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in arizona, you can get a choice. you can vote by mail or voted in person starting october 9th. in florida, early voting started yesterday and going to run until next saturday. you only have a week to vote early there. in idaho, early voting started back in september and ends next friday. you have different states and different rules and different voting periods. what does election day even mean any more when you have early voting? early vote, is it a good idea? here to discuss this, we have host of rolston reports, john rolston and judith brown diana. john, i'll start with you because i read a thing you wrote, i guess it's a couple years old. a strong take on why you don't like early voting and go ahead and make it. >> steve, the greatest problem i have seen in politics and covering it for 25 years civic engagement. i think early voting for too
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many people is a way to say, okay, i just want this over with and i'll go vote. without getting all the information that he or she needs to get before election day and then the other argument, which is the one that you made that doesn't even have to be an october surprise, but something could happen. you could get a mail piece that shows you that a candidate is willing to do something that indicates a character flaw. they could put a tv ad on that is so offensive that will show you something. why not get all the information. i mean, voting is supposed to be the most sacred right we have as americans. i think this is a way not to take it as seriously. not to get all the information. one last case here, steve. is that the argument is it's supposed to increase turnout because of all this alienation from getting involved in civic engagement. that is not true. in fact, here in nevada it is not helped and we are going to have historically low turnout this year despite having two weeks of early voting.
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>> you heard his case against it, what do you say to that? >> i would agree that voting is a sacred right. and because it is a sacred right that means that we should have a lot of opportunity to actually cast that ballot. it also means that voting should be easy. we don't want to have hurdles to voting. having a voting period that is restricted to one day is absolutely ridiculous. when, in fact, what we need is to have a period of time where people can participate. now, with regard to elections and candidates, it just means that that october surprise better come in september. it means that if you have information, you need to court your constituents earlier. really, if you look at a place like north carolina, for example. in 2012, 70% of african-americans voted earlier. it's easier for people who are working. it's easier for students to cast those ballots during that period of time. >> i guess the question, though, there's a huge range here.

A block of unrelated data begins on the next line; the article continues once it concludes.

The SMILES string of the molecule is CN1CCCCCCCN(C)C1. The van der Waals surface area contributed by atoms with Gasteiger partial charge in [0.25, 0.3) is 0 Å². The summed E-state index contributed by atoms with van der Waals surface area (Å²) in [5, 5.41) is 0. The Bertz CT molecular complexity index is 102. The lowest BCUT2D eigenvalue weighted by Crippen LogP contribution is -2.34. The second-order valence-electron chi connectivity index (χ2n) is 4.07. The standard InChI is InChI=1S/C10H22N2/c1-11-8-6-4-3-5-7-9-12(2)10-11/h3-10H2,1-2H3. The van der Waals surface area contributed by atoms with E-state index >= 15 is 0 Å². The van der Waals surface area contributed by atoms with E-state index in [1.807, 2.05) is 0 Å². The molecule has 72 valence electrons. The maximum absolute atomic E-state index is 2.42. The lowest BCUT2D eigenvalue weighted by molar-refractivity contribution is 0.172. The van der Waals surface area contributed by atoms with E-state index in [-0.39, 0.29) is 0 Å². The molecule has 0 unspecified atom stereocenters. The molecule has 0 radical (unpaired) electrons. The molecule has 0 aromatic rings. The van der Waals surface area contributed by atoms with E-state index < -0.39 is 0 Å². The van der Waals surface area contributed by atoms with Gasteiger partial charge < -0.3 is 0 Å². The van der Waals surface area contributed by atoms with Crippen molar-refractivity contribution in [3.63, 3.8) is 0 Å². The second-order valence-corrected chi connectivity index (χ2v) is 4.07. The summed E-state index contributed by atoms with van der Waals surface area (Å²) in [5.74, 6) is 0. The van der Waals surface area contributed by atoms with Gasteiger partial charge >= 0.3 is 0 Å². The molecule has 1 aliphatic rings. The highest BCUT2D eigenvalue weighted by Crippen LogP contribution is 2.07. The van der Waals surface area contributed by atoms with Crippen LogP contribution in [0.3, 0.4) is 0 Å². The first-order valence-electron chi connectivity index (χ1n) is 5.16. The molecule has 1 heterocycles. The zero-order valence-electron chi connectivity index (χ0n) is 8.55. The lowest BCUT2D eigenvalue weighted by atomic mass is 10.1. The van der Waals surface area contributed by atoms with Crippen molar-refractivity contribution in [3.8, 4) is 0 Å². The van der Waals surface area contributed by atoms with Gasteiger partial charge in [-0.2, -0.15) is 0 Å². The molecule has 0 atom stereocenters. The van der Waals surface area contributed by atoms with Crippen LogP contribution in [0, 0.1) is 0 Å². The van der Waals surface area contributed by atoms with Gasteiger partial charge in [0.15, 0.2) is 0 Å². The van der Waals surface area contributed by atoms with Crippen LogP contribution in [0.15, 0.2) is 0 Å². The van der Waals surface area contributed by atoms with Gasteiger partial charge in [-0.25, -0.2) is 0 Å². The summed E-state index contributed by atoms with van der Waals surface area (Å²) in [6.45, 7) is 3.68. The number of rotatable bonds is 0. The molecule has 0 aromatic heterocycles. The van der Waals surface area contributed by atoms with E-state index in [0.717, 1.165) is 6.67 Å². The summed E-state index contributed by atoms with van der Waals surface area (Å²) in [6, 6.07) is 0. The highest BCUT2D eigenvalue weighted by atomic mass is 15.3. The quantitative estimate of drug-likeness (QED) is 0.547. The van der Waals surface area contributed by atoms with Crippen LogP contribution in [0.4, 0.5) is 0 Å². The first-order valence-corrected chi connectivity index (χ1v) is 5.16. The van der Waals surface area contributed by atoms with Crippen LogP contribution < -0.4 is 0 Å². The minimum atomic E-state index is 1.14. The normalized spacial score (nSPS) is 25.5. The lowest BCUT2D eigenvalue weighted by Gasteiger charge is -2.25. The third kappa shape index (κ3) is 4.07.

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the state that i'm from in massachusetts, you don't have early voting. unless you're out of state and you request the absentee ballot and other states start doing it in september. i wonder if there is a case to make this uniform if we're going to have some form of it. the other thing, judith, i think back to the 2012 and the final days of the campaign when super storm sandy hit. remember mike bloomberg, the mayor of new york, sat at that campaign and made his endorsement. made his endorsement because of how barack obama handled that. it was the decisive issue for him and i think for a lot of people, too. mitt romney lost because of super storm sandy, i'm not sure i buy that, but relates how it could change people's perception of candidates. >> i do think there are those moments like the sandy, but, quite frankly, if you're doing your homework you kind of know who the candidates are.